New LGBTQ guidelines; providing healthy and equal environment

Abigail (Oli) Grenke, Journalist

The Michigan State Board of Education (SBE) passed guidance regarding Lesbian, Gay, Bisexual, Transgender, Queer, and Questioning (LGBTQ) students. It urges Michigan schools to implement anti-harassment policies, address transgender students by their chosen name and corresponding pronouns, add LGBTQ topics “throughout the educational culture,” and more.

“The guidelines are very new. They have just risen this year, especially because marriage equality became a thing,” said senior GSA+ member Jon Pace.

The guidelines cover a large range of problems involved with LGBTQ people and their daily lives. It allows transgender students to use locker rooms, bathrooms and other gender-segregated spaces that match their gender identity, not their biological sex assigned at birth. It states that schools should allow gay-straight alliance (GSA) clubs, provide “appropriate and meaningful family engagement and support” and even change a student’s personal school record (including their gender and name) if requested.

Many people seem to agree that these policies, among others, are positive changes.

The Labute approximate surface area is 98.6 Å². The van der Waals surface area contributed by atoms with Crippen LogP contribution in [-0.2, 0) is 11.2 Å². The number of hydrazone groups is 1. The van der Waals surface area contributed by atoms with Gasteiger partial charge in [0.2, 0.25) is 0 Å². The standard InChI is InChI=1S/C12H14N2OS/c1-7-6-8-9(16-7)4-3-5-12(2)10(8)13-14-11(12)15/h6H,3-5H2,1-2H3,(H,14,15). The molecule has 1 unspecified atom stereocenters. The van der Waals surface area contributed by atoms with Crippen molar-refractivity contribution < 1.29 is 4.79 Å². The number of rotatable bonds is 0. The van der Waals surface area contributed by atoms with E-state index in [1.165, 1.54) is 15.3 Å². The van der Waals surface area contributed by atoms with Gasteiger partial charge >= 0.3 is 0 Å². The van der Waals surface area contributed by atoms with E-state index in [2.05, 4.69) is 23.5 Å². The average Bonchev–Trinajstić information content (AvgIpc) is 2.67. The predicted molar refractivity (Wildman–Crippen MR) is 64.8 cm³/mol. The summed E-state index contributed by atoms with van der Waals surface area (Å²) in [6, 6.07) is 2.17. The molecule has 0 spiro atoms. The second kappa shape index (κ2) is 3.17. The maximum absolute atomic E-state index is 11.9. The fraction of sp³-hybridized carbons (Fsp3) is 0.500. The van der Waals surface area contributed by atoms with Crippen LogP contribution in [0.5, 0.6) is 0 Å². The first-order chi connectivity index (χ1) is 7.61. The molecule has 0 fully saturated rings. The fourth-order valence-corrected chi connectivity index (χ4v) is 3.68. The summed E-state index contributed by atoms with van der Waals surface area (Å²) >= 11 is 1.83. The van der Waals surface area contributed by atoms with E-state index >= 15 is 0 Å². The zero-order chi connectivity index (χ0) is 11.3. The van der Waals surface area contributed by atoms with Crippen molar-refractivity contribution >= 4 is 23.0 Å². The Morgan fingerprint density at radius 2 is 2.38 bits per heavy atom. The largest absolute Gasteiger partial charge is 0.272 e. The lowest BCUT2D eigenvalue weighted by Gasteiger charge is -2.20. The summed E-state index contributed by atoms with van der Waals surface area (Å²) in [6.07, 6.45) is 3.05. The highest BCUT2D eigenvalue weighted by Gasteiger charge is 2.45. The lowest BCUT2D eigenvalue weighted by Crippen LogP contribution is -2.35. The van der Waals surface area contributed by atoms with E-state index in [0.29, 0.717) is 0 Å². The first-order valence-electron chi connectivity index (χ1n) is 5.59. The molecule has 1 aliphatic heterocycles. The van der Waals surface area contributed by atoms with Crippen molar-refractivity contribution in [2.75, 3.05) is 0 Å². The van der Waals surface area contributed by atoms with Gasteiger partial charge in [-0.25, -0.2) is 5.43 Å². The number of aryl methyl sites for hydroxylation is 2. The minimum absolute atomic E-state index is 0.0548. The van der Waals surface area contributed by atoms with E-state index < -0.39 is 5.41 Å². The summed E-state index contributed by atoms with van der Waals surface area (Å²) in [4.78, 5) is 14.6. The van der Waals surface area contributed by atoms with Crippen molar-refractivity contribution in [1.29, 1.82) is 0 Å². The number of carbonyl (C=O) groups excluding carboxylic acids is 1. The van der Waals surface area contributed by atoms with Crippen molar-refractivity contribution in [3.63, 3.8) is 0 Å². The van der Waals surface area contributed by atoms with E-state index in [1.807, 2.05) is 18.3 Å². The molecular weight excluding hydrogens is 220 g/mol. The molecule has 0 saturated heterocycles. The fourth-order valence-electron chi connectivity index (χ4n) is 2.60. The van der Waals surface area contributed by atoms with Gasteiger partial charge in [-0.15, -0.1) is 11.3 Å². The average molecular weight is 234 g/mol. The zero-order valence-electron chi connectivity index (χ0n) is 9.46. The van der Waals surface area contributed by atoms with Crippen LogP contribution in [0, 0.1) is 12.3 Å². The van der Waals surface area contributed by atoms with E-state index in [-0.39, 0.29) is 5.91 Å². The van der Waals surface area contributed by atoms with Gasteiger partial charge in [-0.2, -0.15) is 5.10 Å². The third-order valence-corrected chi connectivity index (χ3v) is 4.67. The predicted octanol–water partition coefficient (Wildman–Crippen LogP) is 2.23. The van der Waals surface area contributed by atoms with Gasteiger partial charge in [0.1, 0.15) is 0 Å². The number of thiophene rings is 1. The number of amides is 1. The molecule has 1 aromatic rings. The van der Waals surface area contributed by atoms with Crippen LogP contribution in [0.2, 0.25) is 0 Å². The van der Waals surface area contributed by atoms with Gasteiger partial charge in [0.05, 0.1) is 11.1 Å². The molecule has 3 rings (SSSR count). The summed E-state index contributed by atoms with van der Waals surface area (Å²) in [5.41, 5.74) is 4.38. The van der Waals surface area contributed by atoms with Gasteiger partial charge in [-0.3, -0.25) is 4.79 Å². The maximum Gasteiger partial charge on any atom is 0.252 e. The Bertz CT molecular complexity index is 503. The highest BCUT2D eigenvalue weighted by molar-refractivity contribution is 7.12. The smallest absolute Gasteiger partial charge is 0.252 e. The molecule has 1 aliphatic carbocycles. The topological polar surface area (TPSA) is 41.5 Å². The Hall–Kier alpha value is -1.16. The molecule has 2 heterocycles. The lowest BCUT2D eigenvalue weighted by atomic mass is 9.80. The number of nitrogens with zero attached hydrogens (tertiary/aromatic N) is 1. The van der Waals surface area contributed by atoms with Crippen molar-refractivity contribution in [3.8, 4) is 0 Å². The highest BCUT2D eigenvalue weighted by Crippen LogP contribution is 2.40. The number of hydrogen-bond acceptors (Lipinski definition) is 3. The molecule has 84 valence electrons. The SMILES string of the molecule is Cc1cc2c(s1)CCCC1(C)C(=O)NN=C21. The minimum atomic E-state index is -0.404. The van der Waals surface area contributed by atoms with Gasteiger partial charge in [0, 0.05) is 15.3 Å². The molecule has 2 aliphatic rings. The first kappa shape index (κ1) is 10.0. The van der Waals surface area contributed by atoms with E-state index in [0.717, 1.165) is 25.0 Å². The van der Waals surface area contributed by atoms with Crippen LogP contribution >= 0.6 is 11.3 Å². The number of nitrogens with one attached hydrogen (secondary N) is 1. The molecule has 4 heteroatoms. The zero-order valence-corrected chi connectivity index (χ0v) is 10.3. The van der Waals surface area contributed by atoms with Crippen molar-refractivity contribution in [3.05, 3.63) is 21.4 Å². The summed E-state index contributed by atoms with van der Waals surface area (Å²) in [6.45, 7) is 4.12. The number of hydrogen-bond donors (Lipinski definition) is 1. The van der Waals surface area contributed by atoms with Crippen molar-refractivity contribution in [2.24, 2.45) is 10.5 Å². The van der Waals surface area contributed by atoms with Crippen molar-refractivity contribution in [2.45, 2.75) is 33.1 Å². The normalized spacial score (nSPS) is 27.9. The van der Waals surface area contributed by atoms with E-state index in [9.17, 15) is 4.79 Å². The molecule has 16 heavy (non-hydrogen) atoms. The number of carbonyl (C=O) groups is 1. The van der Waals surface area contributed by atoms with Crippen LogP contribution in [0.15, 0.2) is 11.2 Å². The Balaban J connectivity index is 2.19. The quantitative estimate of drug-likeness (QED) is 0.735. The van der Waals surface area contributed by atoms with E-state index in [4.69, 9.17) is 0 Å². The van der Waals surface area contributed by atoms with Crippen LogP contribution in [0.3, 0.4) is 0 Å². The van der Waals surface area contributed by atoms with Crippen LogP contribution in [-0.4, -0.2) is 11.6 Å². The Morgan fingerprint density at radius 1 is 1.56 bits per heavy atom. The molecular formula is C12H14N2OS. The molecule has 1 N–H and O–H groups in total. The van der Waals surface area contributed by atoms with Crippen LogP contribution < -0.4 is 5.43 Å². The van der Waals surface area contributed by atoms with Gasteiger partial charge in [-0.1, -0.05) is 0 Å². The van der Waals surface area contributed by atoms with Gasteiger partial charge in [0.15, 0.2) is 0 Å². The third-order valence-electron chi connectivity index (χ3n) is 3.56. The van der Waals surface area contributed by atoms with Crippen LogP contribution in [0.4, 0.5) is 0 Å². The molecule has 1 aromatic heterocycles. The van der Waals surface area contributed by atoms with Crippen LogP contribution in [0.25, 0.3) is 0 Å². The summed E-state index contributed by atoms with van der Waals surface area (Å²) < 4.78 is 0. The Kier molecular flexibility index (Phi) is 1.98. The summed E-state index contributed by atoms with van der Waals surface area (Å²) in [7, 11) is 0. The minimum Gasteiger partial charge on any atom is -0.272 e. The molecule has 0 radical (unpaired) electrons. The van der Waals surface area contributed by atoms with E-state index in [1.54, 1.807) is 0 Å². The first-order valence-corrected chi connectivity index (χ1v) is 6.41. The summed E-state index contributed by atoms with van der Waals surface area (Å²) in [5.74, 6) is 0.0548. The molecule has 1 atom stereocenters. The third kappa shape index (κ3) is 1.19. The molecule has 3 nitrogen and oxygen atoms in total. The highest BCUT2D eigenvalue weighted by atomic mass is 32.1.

“[The guidelines] bring [LGBTQ students’] concerns forward, and people are just paying attention and becoming aware,” said Health and Consumer Sciences teacher Mrs. Dede Rush.

However, the SBE did face criticisms and strong disagreement during the months of writing the guidelines. They were eventually approved with a 6-2 vote.

“Although we’ve always had people in our culture who are part of [the LGBTQ] community, it is at the forefront more than ever before,” said Psychology and English teacher Miss Tracy Dryer. “Changes like this are new to people not a part of it.”

These guidelines are not rules or mandates and are entirely optional. Most students would not be affected if the school adopted them, because they are already closely followed.

The school already has a GSA+ club, and anti-bullying policies have been implemented.

“Right now, Northwest is very progressive compared to a lot of  schools in the state,” said Rush.

Although they are optional, the guidelines are important to consider. LGBTQ students are more likely to be bullied, harassed, and develop depression or other mental health challenge, according to

The SBE believes that these guidelines will help LGBTQ students focus and thrive in school, because they create a positive and supportive environment.

“We want to continue to make sure that our students are safe,” said Dryer.

Students of a sexual and/or gender minority have higher rates of suicide attempts. Transgender people have a much higher risk of being murdered, just because of their gender identity, according to Centers for Disease Control and Prevention, and The Human Rights Campaign.

“[The SBE] are really concerned about the well-being of all students,” said Rush.

According to the guidelines, providing a healthy and equal environment will help students achieve academic greatness. They are intended to be a step in the right direction.

A PDF of the guidelines can be found on